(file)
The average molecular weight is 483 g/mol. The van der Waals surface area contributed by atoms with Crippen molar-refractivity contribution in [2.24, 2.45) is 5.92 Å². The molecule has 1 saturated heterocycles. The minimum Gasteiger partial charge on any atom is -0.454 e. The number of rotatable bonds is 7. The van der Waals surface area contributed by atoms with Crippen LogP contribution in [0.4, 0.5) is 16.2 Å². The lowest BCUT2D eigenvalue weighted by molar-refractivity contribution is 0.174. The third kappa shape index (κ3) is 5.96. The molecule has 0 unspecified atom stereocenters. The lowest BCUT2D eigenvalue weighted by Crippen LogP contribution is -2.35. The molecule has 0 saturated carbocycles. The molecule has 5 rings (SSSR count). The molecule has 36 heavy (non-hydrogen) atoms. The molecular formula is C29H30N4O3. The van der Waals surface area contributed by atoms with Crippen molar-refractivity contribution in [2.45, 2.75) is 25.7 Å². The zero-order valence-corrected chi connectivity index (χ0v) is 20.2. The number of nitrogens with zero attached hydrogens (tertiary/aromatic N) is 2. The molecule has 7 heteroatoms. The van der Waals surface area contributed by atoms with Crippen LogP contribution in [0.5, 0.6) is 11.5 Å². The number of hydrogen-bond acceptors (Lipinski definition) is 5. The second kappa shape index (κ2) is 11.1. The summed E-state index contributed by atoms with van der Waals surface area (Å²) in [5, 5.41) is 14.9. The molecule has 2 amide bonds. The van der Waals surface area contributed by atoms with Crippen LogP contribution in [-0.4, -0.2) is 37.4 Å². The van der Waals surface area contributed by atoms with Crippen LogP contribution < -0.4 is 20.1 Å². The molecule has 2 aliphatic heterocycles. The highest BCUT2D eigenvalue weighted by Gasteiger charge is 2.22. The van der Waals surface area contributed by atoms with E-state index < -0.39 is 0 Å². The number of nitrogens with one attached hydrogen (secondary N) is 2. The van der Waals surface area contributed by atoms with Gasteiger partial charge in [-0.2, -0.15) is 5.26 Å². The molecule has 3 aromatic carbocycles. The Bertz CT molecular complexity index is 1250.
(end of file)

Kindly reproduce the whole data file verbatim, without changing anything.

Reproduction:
The average molecular weight is 483 g/mol. The van der Waals surface area contributed by atoms with Crippen molar-refractivity contribution in [2.24, 2.45) is 5.92 Å². The molecule has 1 saturated heterocycles. The minimum Gasteiger partial charge on any atom is -0.454 e. The number of rotatable bonds is 7. The van der Waals surface area contributed by atoms with Crippen LogP contribution in [0.4, 0.5) is 16.2 Å². The lowest BCUT2D eigenvalue weighted by molar-refractivity contribution is 0.174. The third kappa shape index (κ3) is 5.96. The molecule has 0 unspecified atom stereocenters. The lowest BCUT2D eigenvalue weighted by Crippen LogP contribution is -2.35. The molecule has 0 saturated carbocycles. The molecule has 5 rings (SSSR count). The molecule has 36 heavy (non-hydrogen) atoms. The molecular formula is C29H30N4O3. The van der Waals surface area contributed by atoms with Crippen molar-refractivity contribution in [2.45, 2.75) is 25.7 Å². The zero-order valence-corrected chi connectivity index (χ0v) is 20.2. The number of nitrogens with zero attached hydrogens (tertiary/aromatic N) is 2. The molecule has 7 heteroatoms. The van der Waals surface area contributed by atoms with Crippen LogP contribution in [0.5, 0.6) is 11.5 Å². The number of hydrogen-bond acceptors (Lipinski definition) is 5. The second kappa shape index (κ2) is 11.1. The summed E-state index contributed by atoms with van der Waals surface area (Å²) in [5, 5.41) is 14.9. The molecule has 2 amide bonds. The van der Waals surface area contributed by atoms with Crippen LogP contribution in [-0.4, -0.2) is 37.4 Å². The van der Waals surface area contributed by atoms with Crippen LogP contribution < -0.4 is 20.1 Å². The molecule has 2 aliphatic heterocycles. The highest BCUT2D eigenvalue weighted by Gasteiger charge is 2.22. The van der Waals surface area contributed by atoms with E-state index < -0.39 is 0 Å². The number of nitrogens with one attached hydrogen (secondary N) is 2. The van der Waals surface area contributed by atoms with Gasteiger partial charge in [-0.2, -0.15) is 5.26 Å². The molecule has 3 aromatic carbocycles. The Bertz CT molecular complexity index is 1250.